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Get Your Grill On: Navigating the Charred Side of Grilling

By Beth Sumrell Ehrensberger, RD, MPH

Warm summer days and nights practically beg for a grilled meal. Burgers, chicken, fish…whatever you choose, the smoky taste from grilled food is a rite of passage to summertime dining. But before you shutter the indoor kitchen for summer in lieu of al fresco cooking, consider this: the food you grill may be increasing your risk for cancer. Research has long suggested a connection between eating grilled meats, especially those that are well done, and stomach, pancreatic and colorectal cancer.

It can be so confusing—first you hear that for health’s sake, it’s better to prepare your foods with little fat, and an easy way to do that is to grill. But then, there are the warnings about grilling and an increase in cancer risk. What gives? No need to hang up your grilling tools just yet—there’s plenty you can do to enjoy the thrill of the grill and still keep your meals healthy and safe.

To understand how to protect yourself, first you need a little background science. The culprits that link cancer and grilling lie in two specific classes of carcinogens, otherwise known as cancer causing substances, and are found in high concentrations in grilled meats. The first, called heterocyclic amines (HCAs), are formed when muscle meats like beef, pork, poultry and even fish, are cooked at a high temperature as with grilling. However, it’s important to note that grilling isn’t the only way to create HCAs—you’re at risk any time high heat meets meat, like in pan frying or broiling.     

The other class of carcinogens is called polycyclic aromatic hydrocarbons (PAHs), and, unfortunately, can be found on more than just meats. Because these carcinogens are formed on the surface of foods, anything you grill that absorbs smoke can be affected. So, in other words, you might be getting around toxic HCAs with a grilled ear of corn, but if you’re cooking it alongside a greasy burger that is dripping fat onto the heat source below and causing the grill to smoke, then you’re still at risk for PAHs.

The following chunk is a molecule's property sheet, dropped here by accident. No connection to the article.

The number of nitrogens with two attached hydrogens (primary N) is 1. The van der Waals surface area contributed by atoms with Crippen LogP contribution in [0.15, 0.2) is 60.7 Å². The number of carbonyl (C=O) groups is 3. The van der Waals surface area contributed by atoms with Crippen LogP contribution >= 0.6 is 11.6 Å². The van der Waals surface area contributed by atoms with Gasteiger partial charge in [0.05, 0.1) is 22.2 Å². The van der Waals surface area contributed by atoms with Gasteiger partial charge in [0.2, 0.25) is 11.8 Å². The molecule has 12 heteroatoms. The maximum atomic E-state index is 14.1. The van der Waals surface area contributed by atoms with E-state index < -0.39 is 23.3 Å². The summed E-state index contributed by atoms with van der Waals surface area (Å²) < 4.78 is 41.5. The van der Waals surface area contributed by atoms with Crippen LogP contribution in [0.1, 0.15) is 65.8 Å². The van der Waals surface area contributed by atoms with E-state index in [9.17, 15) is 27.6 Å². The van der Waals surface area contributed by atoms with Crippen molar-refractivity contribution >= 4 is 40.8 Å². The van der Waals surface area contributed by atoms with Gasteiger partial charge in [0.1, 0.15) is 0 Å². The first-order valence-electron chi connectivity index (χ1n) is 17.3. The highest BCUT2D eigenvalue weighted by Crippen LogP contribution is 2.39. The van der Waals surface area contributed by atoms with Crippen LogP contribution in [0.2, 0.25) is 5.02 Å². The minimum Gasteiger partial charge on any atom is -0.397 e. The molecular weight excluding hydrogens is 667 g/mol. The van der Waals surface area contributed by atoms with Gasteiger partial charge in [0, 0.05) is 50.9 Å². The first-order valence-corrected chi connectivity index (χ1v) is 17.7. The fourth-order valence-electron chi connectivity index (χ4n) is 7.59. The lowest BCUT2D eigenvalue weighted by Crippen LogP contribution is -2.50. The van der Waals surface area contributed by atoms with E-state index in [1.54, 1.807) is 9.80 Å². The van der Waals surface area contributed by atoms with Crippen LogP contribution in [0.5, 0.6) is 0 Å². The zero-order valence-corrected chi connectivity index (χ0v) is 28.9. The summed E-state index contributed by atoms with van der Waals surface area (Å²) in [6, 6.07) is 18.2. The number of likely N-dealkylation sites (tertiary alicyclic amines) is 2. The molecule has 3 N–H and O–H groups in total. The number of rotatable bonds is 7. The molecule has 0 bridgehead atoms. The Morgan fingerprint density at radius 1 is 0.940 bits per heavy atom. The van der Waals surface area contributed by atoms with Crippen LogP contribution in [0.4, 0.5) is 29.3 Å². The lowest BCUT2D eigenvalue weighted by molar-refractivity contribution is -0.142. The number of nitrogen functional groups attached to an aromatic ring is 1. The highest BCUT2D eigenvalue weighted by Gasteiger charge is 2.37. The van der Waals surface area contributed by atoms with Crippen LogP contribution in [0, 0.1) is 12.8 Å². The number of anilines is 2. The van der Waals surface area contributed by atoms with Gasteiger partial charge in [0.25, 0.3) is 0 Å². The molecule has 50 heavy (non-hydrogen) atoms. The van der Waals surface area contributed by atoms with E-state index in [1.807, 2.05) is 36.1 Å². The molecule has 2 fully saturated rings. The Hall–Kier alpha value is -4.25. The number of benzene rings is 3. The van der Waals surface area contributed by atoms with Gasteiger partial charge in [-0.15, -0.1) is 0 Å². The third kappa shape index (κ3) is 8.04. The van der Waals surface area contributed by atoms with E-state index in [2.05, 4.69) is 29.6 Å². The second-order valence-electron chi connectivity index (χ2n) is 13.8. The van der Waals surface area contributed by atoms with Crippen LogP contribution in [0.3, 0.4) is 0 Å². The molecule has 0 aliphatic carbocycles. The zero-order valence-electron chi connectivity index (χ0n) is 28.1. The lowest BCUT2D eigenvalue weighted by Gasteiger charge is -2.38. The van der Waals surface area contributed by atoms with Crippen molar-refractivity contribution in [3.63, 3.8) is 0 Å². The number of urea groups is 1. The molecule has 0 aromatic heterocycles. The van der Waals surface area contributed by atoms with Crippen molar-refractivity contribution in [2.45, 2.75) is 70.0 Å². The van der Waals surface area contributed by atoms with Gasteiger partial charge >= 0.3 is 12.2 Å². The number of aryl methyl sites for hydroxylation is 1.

To minimize your exposure to carcinogens when grilling meats, follow these tips:  

Be Brief
The longer your food stays on the grill, the more likely it is to pick up carcinogens, so it’s best to keep grill times to a minimum (plus, you’ll save your propane if you’re using gas!). Avoiding cooking meat to the point of being well done is one way to cut time—studies show that people who eat well done meat are 60 percent more likely to develop pancreatic cancer. But if a cooler center isn’t your style (and not to mention simply isn’t safe for foods like chicken), getting a head start on cooking by zapping meat in the microwave to begin the process is a good solution. Some research suggests that microwaving for just two minutes can decrease HCAs by 90 percent. Also, thin cuts of meat and small bites (like kebabs) that don’t take as long to cook, and therefore stay on the grill for a shorter period of time, are also good ways to cut grilling time. Besides, there’s more fun to be had than laboring over a hot grill.

Keep a Safe Distance